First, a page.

April 18, 2001 11:00 pm
ON MONEY MANAGEMENT: Sandi Erskine, branch manager at La Grande US Bank, believes teaching children how to handle their money now will help them become better money managers in the future. (The Observer/ERIN WITTEN).
ON MONEY MANAGEMENT: Sandi Erskine, branch manager at La Grande US Bank, believes teaching children how to handle their money now will help them become better money managers in the future. (The Observer/ERIN WITTEN).

By Ray Linker

Observer Staff Writer

Banks like to have the high- and middle-income customers, but we want to grow our own, said Sandi Erskine, branch manager of US Bank in La Grande.

The result of teaching banking skills to youngsters, Erskine said, is that they become adults able to handle their own financial affairs responsibly.

For example, she said, high school and college students who become bank customers now will grow to adulthood and become valuable customers, with various accounts, including mortgage loans, car loans, savings and checking accounts.

Children need to start at an early age to learn the basics of savings and investing to help them prepare for their future, Erskine said. One place to start is with a checking account.

Last year, some high school students went into elementary schools to teach the younger students how to handle checking accounts.

The high-schoolers did a good job, too, Erskine said. We had some elementary students come in that knew better than some older kids how to handle their money. Its something they have to do for the rest of their lives.

Several activities have been planned for next week by US Bank to make children aware of how banks work and how they need to learn to deal with various accounts.

Tuesday is being called National Teach Children to Save Day, Erskine said. On that date, US Bank will have financial professionals who are available to discuss six easy ways to teach children the value of savings and investing. For details, anyone can call Dotti Loader, public affairs specialist, at 775-688-3563.

On Thursday, the 26th, well have our take-a-child-to-work day here at the La Grande branch, Erskine. We encourage our 18 employees to bring a child to work with them so the child can get an idea of what banking is all about.

The following day, April 27, will be set aside for a promotion for high school and college students to set up free checking accounts, and will include providing information on managing accounts, automatic teller cards and an option for signing up for a drawing.

Two students, Alan Beurig and Gwen Rogers, have already won two of those computers, Erskine said, as part of a customer appreciation day.

Erskine need look no further than her own family to realize the importance of teaching youngsters how to handle accounts. Her children are now 21, 19 and 16.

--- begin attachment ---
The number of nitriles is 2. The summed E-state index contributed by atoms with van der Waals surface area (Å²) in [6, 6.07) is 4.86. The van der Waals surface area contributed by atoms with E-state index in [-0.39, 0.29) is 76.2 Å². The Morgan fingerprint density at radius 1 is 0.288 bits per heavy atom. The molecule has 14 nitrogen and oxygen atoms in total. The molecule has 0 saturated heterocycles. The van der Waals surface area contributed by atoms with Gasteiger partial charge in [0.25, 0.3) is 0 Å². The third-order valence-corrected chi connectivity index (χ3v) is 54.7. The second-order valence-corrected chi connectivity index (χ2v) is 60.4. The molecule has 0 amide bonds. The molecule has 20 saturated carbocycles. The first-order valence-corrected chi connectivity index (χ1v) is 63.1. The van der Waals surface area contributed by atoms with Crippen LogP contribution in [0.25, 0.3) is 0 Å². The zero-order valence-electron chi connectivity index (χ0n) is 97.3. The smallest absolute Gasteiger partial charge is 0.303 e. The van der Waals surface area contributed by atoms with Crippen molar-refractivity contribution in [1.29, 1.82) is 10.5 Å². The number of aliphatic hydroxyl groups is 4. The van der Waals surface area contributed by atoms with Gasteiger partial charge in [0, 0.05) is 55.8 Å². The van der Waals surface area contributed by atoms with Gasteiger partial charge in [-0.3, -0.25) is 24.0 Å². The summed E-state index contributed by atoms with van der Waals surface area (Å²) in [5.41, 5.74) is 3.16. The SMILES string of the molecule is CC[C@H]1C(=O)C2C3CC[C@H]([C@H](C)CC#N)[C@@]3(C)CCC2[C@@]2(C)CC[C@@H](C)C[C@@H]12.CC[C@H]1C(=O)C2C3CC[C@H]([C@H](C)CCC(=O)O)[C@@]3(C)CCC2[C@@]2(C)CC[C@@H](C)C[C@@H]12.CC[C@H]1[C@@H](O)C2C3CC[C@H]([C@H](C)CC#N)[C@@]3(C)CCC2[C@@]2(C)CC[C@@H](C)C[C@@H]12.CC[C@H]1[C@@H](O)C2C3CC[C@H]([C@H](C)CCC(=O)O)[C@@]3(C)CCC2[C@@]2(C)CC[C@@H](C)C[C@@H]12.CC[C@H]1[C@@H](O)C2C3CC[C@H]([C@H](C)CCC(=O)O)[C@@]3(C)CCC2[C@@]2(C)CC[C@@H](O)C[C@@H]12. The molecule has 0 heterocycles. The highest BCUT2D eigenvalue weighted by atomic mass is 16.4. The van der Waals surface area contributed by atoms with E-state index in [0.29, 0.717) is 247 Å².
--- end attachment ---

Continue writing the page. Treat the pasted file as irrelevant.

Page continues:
Teaching them how to handle their money worked for them, she said. Having a visual printout of their checking accounts help them figure out where they were spending money, or wasting it, and what they were purchasing. We would go shopping and they figured out they could get one piece of clothing or three, depending on the price. They had $50 to spend on back-to-school items and learned to make it go far. They, and other children, also learn a lot by just listening to parents when the parents are discussing their own finances.

Erskine said children need to be conscious of their own goals and learn how to manage a checking account. They should use the checking account when making any purchase so they can see where their money is going, she said.

She suggests one way to teach a child about money is by setting up a VISA Bucks card, which works like a phone card, for the child. When youve used up all your money in the account, the card stops working.

A parent sets up the card account, puts the child on an allowance, which goes into the bank to cover the card. You cant overdraw the account.

She gave her children an allowance, but they had to save part of it.

They could spend 25 percent immediately, were to allow 25 percent for gifts for other family members and friends and the rest was to be set aside for college, Erskine said.

She said she would like to see children taken shopping to find out what they can get for the money.

It gives them more of a sense of value, she said.

She pointed out that parents can now monitor their childrens accounts online.


The American Bankers Association has drafted a list of tips on what parents can do to help their children learn how to manage their money:

Give the child an allowance with the understanding that part of its goes into their own savings a first step toward budgeting.

To make their savings visible and real, have them build up savings in a piggy bank. Then help them open their own savings account, and have them make deposits each month.

Use their monthly statements to show them how their money is growing.

For every dollar children earn, encourage them to spend 25 percent on what they need now, put 25 percent away for a bigger-item purchase later and save or invest the rest.

Make savings and investing fun. One way is to give children play money they can invest in stocks they can track in local newspapers.

Show children how to save by example.

Other tips: (Click on Education Foundation)